The Collaboration for Research Excellence in Africa
CORE Africa
"Strengthening Research Capacity in Africa"

'Strengthening Researchapacitypy in Africa'


Research Awareness

Why is research important?

What difference does it make? 

Who can it help?

How can it change my community? 

How can it help Africa?


Many of the challenges faced in African countries today can be averted through research. Insufficient research has far-reaching effects, including slow progress in resolving common problems in Africa, like widespread diseases, poverty, under-development, unemployment and high death rates. Our research awareness programs are designed to educate the general public on the importance of research and how it can be useful for Africa. We target populations that rarely involve with research, to promote interest in research-related activities and findings.

Although not everyone in society may wish or be able to participate in research projects, it is important that all individuals know how to search for relevant information, and evaluate findings critically. This is especially important in healthcare. Medical research is useful for understanding the fundamental mechanisms that affect people's abilities to stay healthy or prevent ill health. It also informs the development of preventive and treatment strategies. Without robust and efficient research, there will continue to be a lack of efficient therapies for many illnesses, and health needs of the African population will remain unmet.

Raising Awareness Through Social Media

Social media provides an easy and efficient platform to reach a wide audience, both in and out of Africa. We use our social media channels as a medium to engage the African population and broadcast key messages on how research can be useful for Africa. Our presence on social media platforms brings us closer to the public, making it easy to interact, answer questions and generate interesting and educative discussions. Our online activities  offer opportunities for a positive use of social media and a productive use of time.


Encouraging young scholars to consider research-related careers

Africa's growing youth population is one of the major targets for our research awareness programs, which also aim to  promote interest in research-related career choices.

Youths are at the fore-front of innovation. Any society that seeks to experience innovation at maximum capacity needs to empower its youth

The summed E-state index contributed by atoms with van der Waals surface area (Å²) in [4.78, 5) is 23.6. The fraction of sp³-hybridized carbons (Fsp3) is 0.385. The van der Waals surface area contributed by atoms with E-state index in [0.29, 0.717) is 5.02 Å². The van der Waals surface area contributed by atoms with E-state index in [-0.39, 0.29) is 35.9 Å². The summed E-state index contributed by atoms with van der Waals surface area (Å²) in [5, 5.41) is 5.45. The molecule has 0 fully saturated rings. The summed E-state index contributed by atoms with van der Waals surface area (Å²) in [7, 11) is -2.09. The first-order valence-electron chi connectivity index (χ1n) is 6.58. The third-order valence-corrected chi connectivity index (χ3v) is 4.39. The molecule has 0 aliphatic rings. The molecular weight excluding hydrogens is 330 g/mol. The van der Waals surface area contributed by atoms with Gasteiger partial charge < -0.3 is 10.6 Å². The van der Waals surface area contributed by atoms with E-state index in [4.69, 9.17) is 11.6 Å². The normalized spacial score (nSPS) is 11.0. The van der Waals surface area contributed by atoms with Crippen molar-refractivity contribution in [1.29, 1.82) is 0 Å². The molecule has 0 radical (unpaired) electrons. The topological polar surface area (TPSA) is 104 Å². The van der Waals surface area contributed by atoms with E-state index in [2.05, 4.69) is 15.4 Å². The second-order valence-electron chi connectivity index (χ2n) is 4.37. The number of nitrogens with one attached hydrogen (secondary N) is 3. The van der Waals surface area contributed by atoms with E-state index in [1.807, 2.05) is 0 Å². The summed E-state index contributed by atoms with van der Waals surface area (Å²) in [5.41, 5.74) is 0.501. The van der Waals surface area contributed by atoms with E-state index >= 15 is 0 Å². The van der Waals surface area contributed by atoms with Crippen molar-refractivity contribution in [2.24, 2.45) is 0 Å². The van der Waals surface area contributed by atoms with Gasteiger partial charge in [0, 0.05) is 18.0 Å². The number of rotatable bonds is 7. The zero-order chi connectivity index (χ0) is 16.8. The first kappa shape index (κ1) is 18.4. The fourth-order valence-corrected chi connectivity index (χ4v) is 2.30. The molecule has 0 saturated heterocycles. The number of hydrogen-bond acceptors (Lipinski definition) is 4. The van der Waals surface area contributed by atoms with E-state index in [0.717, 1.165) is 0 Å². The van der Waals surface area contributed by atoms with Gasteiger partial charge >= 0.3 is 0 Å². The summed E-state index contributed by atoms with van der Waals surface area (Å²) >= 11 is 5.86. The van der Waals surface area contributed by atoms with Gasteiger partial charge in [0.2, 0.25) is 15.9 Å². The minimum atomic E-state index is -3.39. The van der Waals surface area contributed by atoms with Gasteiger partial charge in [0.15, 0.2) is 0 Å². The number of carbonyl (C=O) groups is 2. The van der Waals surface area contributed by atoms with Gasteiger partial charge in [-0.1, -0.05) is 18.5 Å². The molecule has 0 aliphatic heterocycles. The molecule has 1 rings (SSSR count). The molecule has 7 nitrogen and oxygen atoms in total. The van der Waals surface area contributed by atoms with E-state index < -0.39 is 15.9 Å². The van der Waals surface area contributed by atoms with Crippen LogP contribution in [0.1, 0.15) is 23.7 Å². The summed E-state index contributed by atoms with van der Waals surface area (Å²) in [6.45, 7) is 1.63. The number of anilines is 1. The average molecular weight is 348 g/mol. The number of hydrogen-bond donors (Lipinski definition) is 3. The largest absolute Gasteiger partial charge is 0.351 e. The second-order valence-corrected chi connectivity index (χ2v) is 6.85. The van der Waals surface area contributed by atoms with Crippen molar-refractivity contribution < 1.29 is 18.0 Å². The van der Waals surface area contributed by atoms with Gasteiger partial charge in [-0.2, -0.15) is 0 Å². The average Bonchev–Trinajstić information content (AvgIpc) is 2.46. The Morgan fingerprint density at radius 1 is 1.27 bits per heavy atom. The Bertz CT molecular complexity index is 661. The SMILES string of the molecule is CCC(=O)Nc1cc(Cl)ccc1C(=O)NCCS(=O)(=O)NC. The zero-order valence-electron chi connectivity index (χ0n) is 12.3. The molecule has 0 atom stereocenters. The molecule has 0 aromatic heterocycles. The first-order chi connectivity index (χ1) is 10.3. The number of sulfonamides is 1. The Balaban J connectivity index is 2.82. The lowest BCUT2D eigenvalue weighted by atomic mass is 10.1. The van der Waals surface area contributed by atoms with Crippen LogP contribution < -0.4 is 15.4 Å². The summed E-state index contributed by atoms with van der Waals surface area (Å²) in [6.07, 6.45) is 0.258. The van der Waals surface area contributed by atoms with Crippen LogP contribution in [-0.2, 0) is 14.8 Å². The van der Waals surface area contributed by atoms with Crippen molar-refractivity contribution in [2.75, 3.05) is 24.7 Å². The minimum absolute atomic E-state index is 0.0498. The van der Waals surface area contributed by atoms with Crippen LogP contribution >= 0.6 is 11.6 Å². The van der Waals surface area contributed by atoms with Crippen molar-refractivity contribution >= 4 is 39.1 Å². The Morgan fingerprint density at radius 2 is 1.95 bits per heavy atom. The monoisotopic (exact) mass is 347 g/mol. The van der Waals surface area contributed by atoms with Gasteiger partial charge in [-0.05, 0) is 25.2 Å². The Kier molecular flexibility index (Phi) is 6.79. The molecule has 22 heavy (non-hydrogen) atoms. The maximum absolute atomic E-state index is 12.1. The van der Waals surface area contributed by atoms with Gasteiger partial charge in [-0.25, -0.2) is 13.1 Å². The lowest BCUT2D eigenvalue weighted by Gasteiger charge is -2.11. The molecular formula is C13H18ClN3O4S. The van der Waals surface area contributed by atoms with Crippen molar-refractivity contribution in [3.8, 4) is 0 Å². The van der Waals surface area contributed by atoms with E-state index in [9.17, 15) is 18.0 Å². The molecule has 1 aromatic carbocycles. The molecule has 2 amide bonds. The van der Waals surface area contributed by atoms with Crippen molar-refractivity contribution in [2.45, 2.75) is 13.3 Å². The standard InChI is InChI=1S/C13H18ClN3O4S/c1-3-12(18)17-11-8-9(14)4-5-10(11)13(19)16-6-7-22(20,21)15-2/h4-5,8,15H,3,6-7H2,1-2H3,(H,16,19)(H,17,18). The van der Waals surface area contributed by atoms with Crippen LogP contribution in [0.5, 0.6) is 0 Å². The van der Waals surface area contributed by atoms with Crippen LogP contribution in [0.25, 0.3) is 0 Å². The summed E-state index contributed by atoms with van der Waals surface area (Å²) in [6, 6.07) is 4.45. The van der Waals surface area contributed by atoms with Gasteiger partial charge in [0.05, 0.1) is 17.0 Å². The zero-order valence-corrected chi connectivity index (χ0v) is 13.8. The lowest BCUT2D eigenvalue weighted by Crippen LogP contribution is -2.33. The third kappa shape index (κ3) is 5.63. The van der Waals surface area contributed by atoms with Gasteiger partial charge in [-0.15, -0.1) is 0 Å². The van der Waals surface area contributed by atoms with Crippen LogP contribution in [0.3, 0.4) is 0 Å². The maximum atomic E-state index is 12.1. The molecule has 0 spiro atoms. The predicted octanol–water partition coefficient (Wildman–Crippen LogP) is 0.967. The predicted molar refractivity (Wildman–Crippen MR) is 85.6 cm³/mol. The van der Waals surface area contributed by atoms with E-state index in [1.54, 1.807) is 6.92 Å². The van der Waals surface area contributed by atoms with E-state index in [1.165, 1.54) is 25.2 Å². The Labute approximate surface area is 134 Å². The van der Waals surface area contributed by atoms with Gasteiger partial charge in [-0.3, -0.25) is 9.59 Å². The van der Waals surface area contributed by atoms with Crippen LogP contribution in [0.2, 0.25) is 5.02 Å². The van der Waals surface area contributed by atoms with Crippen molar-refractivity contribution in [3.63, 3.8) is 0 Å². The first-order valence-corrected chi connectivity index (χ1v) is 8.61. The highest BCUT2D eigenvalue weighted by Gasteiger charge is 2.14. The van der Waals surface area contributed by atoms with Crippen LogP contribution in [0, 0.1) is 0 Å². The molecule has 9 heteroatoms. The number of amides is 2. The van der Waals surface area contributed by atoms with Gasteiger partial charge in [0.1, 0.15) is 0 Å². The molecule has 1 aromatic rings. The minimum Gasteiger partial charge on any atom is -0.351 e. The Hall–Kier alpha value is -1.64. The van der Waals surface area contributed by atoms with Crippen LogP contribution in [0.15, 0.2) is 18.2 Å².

Jane Doe - Another Company, LLC

CORE Africa addresses Open Dreams scholars, sharing experiences and impacts of its work, and encouraging young scholars to consider research-related careers. Click here to find out more

Research Club Initiative For Secondary Schools In Africa (RCISSA)

CORE Africa has identified the need to make education systems in Africa more research-oriented. Research is often introduced very late in the academic curriculum in African countries, mostly after secondary education. This implies that academics at secondary school level, including teachers and school administrators have little or no involvement in research. Research education and research-related activities need to be introduced at an earlier stage, to help develop a research- enhanced learning environment, and promote interest in research.

Secondary education is a key stage when background knowledge and skills required for future academic and professional work can be acquired. Through our RCISSA program, we work with secondary schools to create research clubs for students, where they can engage in fun and exciting programs that teach about research. The program also engages teachers in identifying challenges and opportunities for research-oriented learning in Africa. 

Engaging students and teachers in research activities is a step towards creating a positive research culture in Africa and building a lasting community of high potential students who are interested in and capable of undertaking quality health research in the future. 


Key findings from Stakeholder consultation on RCISSA

The overall response to the project was positive and encouraging. All stakeholders found the project to be a good initiative for their students.

 “We are excited about this project as it is a great initiative for our future leaders. I can't wait to start strategising with my school team on how to go forward” 

“It’s a great initiative and I think even non-science students can benefit because they will all need to know how to do research at the university” 

“I know a good number of my science teachers who will be very happy to participate in this project” 

“I’m really happy that teachers will also be participating because they’re the ones who will be

helping to steer students in the right direction”